I finally feel as though I have enough experience (and a laptop) that I don't often get burned on books I buy anymore. I don't believe I have enough experience yet to appraise true antiquarian books such those from the 17th and 18th centuries, but I have shifted in a major way to doing a lot of appraising of personal libraries and collections, and selling those books on consignment. One exciting thing about appraisals is that one never learns it all, and I do love a challenge. To do competitive pricing, I check the Internet, going to the web pages of several very good bookstores that I have done business with in the past, to see where they have something priced, but I still check my reference books, as well. It is much more profitable, not as much work, and a lot more fun. I find all kinds of nifty stuff stashed in boxes and barns and on old bookshelves in people's houses (of course, there is a lot of dreck, too.) If, after a period of time, they haven't sold, I pat them on their little spines and send them back to their owners. No more giving away books for which I paid too much.
There are a few drawbacks to appraisals, of which I'm sure most of our readers are aware. There is the guy who has had the books stored in boxes in a dirty garage, they are covered in car grease and dust, and maybe they are moldy. They belonged to his Old Aunt Ethel (who was a chain smoker, which you can tell with one whiff of the books) and from the look of them, she probably stole half of them from the local library. "But," he says, "they are old, they must be valuable." If someone has a first edition of John Grisham's latest book, they think it must be worth a fortune and they get a bit pissy if I have to say, "Sorry, it's not anything special. They printed 50 million of these." If they have a book from 100 years ago, they just KNOW that it must be priceless. I feel badly when I have to say, "Sorry, Mr. Jones, not necessarily." By and large, when I get to someone's home, I give them the "old-is-not-necessarily-valuable," pep talk right up front so they are prepared to some extent to be disappointed.
Changing Hats in the Book Business
If they have a really good collection, I put the books online for three months. If they don't sell, I call on my friend at PBA and he looks them over and picks the books he feels will sell for the best price. I sometimes accompany the books to the auction and monitor them. I do charge a per diem for that, but it is reasonable and so far, this has been quite successful for my clients and for me.
I also do a lot of searches for book collectors, but I get very nervous about buying books online unless I spend some time researching the seller or buy from someone from whom I have bought successfully in the past. I live in a bookstore wasteland. There are no really good bookstores here, so I have to turn to the net or travel (which we do frequently) to do research at fairs and stores in "bookish" places.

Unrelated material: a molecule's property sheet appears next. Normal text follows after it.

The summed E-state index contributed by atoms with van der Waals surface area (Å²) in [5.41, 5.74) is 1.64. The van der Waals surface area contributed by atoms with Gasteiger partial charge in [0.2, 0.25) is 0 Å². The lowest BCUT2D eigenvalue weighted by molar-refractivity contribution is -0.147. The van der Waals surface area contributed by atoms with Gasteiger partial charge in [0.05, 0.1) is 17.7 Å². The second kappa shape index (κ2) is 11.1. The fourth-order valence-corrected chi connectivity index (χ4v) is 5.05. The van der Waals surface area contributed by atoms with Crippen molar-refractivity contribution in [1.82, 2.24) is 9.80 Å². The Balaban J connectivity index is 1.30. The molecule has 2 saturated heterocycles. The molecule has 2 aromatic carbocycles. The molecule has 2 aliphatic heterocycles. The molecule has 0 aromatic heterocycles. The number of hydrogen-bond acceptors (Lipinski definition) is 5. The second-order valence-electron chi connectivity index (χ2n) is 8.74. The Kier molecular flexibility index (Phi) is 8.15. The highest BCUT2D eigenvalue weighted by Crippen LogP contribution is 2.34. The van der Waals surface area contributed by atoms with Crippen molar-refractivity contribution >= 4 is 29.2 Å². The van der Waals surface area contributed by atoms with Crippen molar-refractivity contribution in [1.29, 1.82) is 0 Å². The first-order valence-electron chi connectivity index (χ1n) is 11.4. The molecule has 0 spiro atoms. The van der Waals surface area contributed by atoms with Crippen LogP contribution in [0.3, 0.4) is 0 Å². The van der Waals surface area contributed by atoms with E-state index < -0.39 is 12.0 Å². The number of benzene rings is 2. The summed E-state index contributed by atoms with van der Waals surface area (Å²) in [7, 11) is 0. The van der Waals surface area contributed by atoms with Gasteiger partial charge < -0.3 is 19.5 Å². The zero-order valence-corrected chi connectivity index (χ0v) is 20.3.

I try to pay attention to the online dealer's personal pages. How long have they been online, are there many negative ratings? Is it really in "very good condition"? Do they understand the difference between fine, very good, and good? Is this seller competent to quote the edition correctly? Does s/he really understand how to describe a book? Do they know a book club edition when they see one?
When buying for a customer, I always try to email the seller and find out if their return policy is just hokum or if they really do take the book back if it is misrepresented. I have found that trying to send back a misrepresented book usually costs more in time, irritation, and money than selling it myself or pitching it into the bin at the Goodwill. But, I pay almost no attention to the fulfillment rates on the sales sites such as ABE and Alibris. First of all, they tend to make an uneducated buyer think that the seller is incompetent. They really have no bearing on whether the book seller is competent or the book is good or not, as far as I'm concerned. Unless one has state-of-the-art computer equipment and an inventory program that is automated, it is easy to forget to delete a book, to not delete it quickly enough, or, if you are busy, as most of us are, to not turn over inventory often enough. I have to delete by hand, so I'm familiar with the syndrome.
Above all, I keep really meticulous records of my customer's appraisals and consignments. I am mathematically challenged and Excel is a foreign language to me, so I have a good bookkeeper; consignment selling leaves a lot of wiggle room for a dishonest book dealer. In my years as a bookseller, I have only once run across a book dealer who was dishonest. I think, basically, those of us who are experienced and well trained are honest and care about books and our bibliophile clients.
What Bruce McKinney said last month about "...what often used to be considered unobtainable is now available in multiple copies..." is SO true. The trick is how to sift through the trashy books and find the ONE that is in truly collectible condition and will make my client come back again and again when s/he wants another book.